Cloudveil Dome is essentially the eastern terminus of the East Ridge of the South Teton. Most people use this as the jumping off point for the more rigorous traverse to the summit of the South Teton. However, there are also many alpine rock routes featured on the south face that are worthy objectives for Teton mountaineers who are looking to explore more than the mega-classic peak routes that attract so much attention. Due to it’s proximity to Garnet Canyon and all of the mountaineering glory that exists there, this is a summit that you can still enjoy alone.
The Grand Teton Page has all of the pertinent information as far as travel to Jackson Hole and Grand Teton National Park. Start from Lupine meadows trailhead and follow the well-marked trail into Garnet Canyon until you reach the Meadows camping area. Cross the creek and continue past the campsites and up to the bifurcation of the drainage, below the Black Dike of the Middle Teton. Follow a trail up and left of the large rock outcrops (avoiding the obvious couloir just southeast of the Middle), to the South Fork camping area. From here you can see the small col between Nez Perce and Cloudveil Dome, as well as the striking, banded north face of Cloudveil. Ascend talus and scree, staying close to the base of Nez Perce to avoid the lower cliffs. At some point it will become easy to traverse west (right) towards the gully beneath the col. If the gully is filled with snow, it is possible to ascend rock ribs adjacent to the snow (3rd class). If you plan on an attempt of a south face route, you can leave extra gear at this col, and continue down the other side for about 200 feet. You should notice a very red, very steep, and very loose couloir breaking down and skiers right. Descend this gully for about 30 feet and traverse right onto a widening ledge that wraps around to the south face. The routes start on a very broad bench that cuts across the face. The traverse can be hard to spot. Be careful not to descend too far down the red gully. It is very difficult to re-climb due to loose rock and dirt.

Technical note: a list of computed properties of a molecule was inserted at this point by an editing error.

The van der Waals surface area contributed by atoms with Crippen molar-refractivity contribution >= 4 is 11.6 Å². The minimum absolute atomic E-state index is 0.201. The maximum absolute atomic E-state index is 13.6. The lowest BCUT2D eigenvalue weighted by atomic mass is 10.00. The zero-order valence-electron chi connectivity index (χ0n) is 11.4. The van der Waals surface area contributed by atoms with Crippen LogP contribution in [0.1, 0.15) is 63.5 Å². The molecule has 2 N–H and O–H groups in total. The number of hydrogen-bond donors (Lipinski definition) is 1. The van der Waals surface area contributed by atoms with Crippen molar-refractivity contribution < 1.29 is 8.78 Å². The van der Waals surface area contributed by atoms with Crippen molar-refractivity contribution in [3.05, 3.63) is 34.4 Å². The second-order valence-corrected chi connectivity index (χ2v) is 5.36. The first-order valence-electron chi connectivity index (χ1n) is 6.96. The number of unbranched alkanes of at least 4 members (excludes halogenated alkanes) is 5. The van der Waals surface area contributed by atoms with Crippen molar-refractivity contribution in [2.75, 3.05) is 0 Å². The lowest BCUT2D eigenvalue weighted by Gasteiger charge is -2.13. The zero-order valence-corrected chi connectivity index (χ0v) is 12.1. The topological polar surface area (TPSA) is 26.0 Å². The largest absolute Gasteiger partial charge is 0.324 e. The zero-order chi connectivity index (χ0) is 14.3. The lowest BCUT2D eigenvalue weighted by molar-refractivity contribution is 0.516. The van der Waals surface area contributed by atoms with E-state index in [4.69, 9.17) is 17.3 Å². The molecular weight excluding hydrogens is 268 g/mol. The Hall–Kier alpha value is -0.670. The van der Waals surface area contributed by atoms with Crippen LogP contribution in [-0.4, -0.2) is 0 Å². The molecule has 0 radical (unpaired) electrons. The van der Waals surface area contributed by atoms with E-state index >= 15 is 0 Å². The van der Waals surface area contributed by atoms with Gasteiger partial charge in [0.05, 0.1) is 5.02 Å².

Please refer to the Grand Teton Red Tape section for logistics.
When To Climb
The climbing season can be short for the Tetons. But Cloudveil offers very nice early season access. The big rock routes face south, and get good afternoon sun. However, the descent can be tricky when the upper slopes are wet. Use extreme caution when descending the East Ridge route. This route starts easy from the summit, but gets much steeper as you descend. There are two rappel stations that can be used if conditions are bad. As of July 2005 both stations were in good shape (the upper one had rap rings, and new webbing).
The Jenny Lake Climbing Rangers are some of the best in the business. They are patient, helpful souls that really enjoy talking to people about climbing in the Tetons. Having worked in the service industry, I appreciate the effort it takes to stay happy while dealing with too many people. They have the most up to date, and accurate information out there. Feel free to call them with questions (307-739-3343), but be organized! Think about the people standing in line waiting for the ranger to get off of the phone (that will be you if you climb there!). They have incredible aerial photos and first hand beta to offer if you stop in. The station opens at 8:00 for camping reservations, but if you go during peak season, expect a line to form before that. And if you really need a miracle, then you better bring some coffee to share!
South Face Routes
I have included an overview of some of the routes on the South Face. The information provided in the Ortenburger/Jackson guidebook is more than adequate. I will not replicate all of that information.
Armed Robbery – IV 5.8: 8 pitches (5.6, 5.6, 5.easy, 5.8, 5.8, 3 pitches of low 5th class). Directly to the summit.
Silver Lining – IV 5.10: Same start as Armed Robbery, but uses the right side of the big central pillar (5.10) and then continues to the summit.
WFR – III 5.8: Right of center, slightly shorter than Armed Robbery.